Cold War Era

USMC A-4 pilot recalls when a USAF F-15 pilot refused to fly a “not all aspect Sidewinder” mock air engagement against his Skyhawk

The Douglas A-4 Skyhawk

Douglas built 2,960 A-4 Skyhawk aircraft between 1954 and 1979. Built small to be cost effective and so that more of them could be accommodated on a carrier, the lightweight, high-speed bombers were affectionately nicknamed “Heinemann’s Hot Rod” (after Douglas designer Ed Heinemann), the Bantam Bomber, Mighty Mite and Scooter. Skyhawks provided the US Navy and Marines and friendly nations with maneuverable, yet powerful, attack bombers that had great altitude and range capabilities, plus an unusual flexibility in armament capacity.

Moreover, even though the legendary A-4 was designed as a simple light weight Navy carrier attack plane, the Skyhawk served in many different roles such as aerial refueling, nuclear strike and also as adversary aircraft.

USMC A-4 attack aircraft Vs USAF F-15 fighters

Stephen Smith, former US Marine Corps A-4 Skyhawk pilot, recalls on Quora;

‘True story. We (a Marine Corps Reserve squadron) were doing an exercise with a USAF F-15 squadron back in the 80’s. We were flying the A-4 Skyhawk, a very simple, quite maneuverable single seat aircraft. It was designed for ground attack, but due to it’s maneuverability, it could hold it’s own in a tight turning dogfight. You may remember it as the aircraft flown by the instructors in the original Top Gun movie. We had no radar, thus, no radar guided missiles. Instead of the two afterburning engines in an F-15, we had one, non-afterburning engine. Basically we were well outgunned.

This print is available in multiple sizes from – CLICK HERE TO GET YOURS. F-15C Eagle 36th TFW, 22d TFS, BT/79-051 / 1981

‘But we still did quite well against the Eagles. Our air to air weaponry consisted of a 20mm cannon and all aspect sidewinder missiles. The sidewinder used to only work when fired from behind the target aircraft, looking at his hot exhaust, but now, had been improved to be able to kill from any angle, if all the parameters were met.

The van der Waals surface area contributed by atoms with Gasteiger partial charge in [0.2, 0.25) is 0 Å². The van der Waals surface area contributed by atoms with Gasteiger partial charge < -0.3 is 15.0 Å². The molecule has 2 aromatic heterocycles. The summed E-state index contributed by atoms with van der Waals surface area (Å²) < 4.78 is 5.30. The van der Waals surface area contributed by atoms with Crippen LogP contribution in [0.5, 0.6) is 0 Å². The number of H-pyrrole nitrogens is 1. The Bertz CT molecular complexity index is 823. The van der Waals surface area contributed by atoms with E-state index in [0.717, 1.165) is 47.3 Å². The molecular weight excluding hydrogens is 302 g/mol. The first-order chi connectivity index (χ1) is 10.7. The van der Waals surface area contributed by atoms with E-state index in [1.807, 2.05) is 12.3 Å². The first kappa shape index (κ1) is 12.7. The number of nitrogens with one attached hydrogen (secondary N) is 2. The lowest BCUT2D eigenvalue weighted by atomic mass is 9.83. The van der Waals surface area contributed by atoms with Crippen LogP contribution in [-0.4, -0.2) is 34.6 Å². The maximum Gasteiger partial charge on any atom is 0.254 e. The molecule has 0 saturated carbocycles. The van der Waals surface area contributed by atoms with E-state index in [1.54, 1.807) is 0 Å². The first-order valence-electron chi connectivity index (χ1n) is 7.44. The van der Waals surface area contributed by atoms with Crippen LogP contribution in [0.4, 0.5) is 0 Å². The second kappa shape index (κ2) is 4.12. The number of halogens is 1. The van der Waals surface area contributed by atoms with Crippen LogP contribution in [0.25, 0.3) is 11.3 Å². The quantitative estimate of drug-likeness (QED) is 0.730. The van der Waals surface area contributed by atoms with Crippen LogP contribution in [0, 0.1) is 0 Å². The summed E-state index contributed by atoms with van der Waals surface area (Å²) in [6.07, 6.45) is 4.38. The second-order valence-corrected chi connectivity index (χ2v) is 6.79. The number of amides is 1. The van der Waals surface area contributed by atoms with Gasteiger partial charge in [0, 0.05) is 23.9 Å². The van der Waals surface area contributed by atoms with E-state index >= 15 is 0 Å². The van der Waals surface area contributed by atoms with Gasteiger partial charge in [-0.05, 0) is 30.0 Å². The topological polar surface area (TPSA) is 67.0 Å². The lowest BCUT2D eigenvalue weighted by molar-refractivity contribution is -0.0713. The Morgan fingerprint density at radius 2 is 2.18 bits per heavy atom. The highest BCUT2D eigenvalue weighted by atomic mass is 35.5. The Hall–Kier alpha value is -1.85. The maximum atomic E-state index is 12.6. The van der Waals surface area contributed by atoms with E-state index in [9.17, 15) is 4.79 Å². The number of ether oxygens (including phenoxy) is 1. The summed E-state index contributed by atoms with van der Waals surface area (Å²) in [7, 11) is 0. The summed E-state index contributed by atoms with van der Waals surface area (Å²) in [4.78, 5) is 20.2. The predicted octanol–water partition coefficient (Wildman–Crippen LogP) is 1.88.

‘At the end of each mission, we suggested the final engagement scenario to be one where we did not have all aspect Sidewinders available. So we had all launched with the older missiles. This was usually accepted by all to be good training for all of us, and made getting kills much more difficult.’

All aspect Sidewinders

Smith continues

‘On this day, I suggested that as our final engagement scenario. My USAF counterpart asked why? I said that it would simulate a situation where the war was getting stretched out and all the all aspect sidewinders had been used, and the supply had not been replenished. His reply stunned me. He looked me in the eyes , the eyes which would soon be looking for me from the cockpit of one of the world’s most modern and deadly air superiority fighters.

‘A fighter with a radar which would give him my position from 50 miles away, while scorching into the fight powered by two huge afterburning engines, and carrying an array of radar and heat seeking missiles, and a gun designed for air-to-air combat, against my 1960s vintage single, non-afterburning engine, non-radar equipped attack aircraft. And he said, “IF WE DON’T HAVE ALL ASPECT WINDERS, WE’RE NOT GOING.” I really was shocked! After getting my brain back on line I said, “I don’t think that’s an option in the Marine Corps.”’

Smith concludes;

‘I will never forget that comment.’

This model is available from AirModels – CLICK HERE TO GET YOURS.

Photo credit: U.S. Navy and U.S. Air Force

Dario Leone

Dario Leone is an aviation, defense and military writer. He is the Founder and Editor of “The Aviation Geek Club” one of the world’s most read military aviation blogs. His writing has appeared in The National Interest and other news media. He has reported from Europe and flown Super Puma and Cougar helicopters with the Swiss Air Force.

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